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Journalist, BBC Radio Sheffield

From day one, the course was hands-on and practical. It set the tone for the year that we were professional journalists doing a job, rather than students learning theory.

How Leeds Trinity helped me in my career

From day one, the course was hands-on and practical. It set the tone for the year that we were professional journalists doing a job, rather than students learning theory.

I really valued the emphasis the course had on industry experience. I had placements in newsrooms across Yorkshire, both BBC and commercial. It's great for building up your portfolio, and for making contacts. Many of the people I met that year are fellow colleagues and peers now. When I started the course, I thought I wanted to work somewhere like Radio One, but by the end of the year my love for speaking to real people and getting to the heart of stories in local communities had well and truly been ignited.

My best student memories from Leeds Trinity

I have two – we spent some time with the army on one of their exercises on an army base in the north of England. Our job was to act as journalists in the face of a big incident. It gave us experience, as well as giving soldiers a taste of what it would be like to be interviewed for real.

My second is spending four weeks at BBC Radio 4's Woman's Hour. It was a placement I knew I wanted from day one, and it was all I'd hoped it would be and more! That placement led to paid work in the department, and from there I've never looked back (and I'm fortunate enough to always have been in work!)

My career since graduating

Since I graduated, I’ve been lucky to work in various roles across the BBC, including Radio 4’s Woman’s Hour and as a producer for BBC Local Radio’s Mark Forrest Evening Show and Radio 2’s Jeremy Vine Show. I've been part of teams that have won awards for work I was part of – and in 2016 I was named O2 Yorkshire Journalist of the Year. We won a couple of other awards too for one of my ideas, a campaign to celebrate the 100th birthday of a widow who had no surviving family.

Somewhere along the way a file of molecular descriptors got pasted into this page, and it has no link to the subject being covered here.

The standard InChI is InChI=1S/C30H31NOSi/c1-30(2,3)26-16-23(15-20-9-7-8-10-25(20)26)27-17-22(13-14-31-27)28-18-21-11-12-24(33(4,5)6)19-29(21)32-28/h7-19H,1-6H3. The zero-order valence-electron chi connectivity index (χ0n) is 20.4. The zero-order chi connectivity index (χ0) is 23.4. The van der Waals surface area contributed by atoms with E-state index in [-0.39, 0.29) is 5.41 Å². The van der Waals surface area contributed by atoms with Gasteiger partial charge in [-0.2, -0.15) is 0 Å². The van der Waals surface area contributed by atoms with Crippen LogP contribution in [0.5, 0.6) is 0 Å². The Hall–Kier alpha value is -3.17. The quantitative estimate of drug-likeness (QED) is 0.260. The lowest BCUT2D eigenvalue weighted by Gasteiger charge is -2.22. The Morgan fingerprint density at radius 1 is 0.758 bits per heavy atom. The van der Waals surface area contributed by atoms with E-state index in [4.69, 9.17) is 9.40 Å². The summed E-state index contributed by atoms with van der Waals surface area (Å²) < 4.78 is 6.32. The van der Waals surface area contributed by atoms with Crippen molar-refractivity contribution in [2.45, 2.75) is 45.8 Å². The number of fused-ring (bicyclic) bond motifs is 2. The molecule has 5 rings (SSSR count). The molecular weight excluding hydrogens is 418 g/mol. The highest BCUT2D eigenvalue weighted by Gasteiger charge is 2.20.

Kat Harbourne main image.

The Naked Podcast

As a journalist at BBC Radio Sheffield I have presented The Naked Podcast, which involves me and the guests I interview baring all! Jen Eells (my co-presenter) and I decided we wanted to challenge ourselves, and to see if people really did reveal all when they had no clothes on. There was another element to this too. We're both in our thirties and have both got to a point in our lives where we are sick, tired and sad of hearing the funny, fabulous, fearless females in our lives beating themselves up about their bodies. The negative discourse was deafening, and we felt it was time it was silenced.

The reaction to the podcast has been overwhelmingly positive. We've had some beautiful messages from women saying "thank you! I don't feel so alone" to men sharing their own stories, to naturists celebrating the fact we are baring all and celebrating the human body in all its forms. The podcast has been talked about on BBC Radio 2, BBC Radio 4, BBC Radio Scotland, BBC local radios, along with lots of local and national newspapers. 

Career highlights

In October 2018 my co-presenter Jenny Eells and I received bronze for Best Presenter in the The Audio & Radio Industry Awards (ARIAS).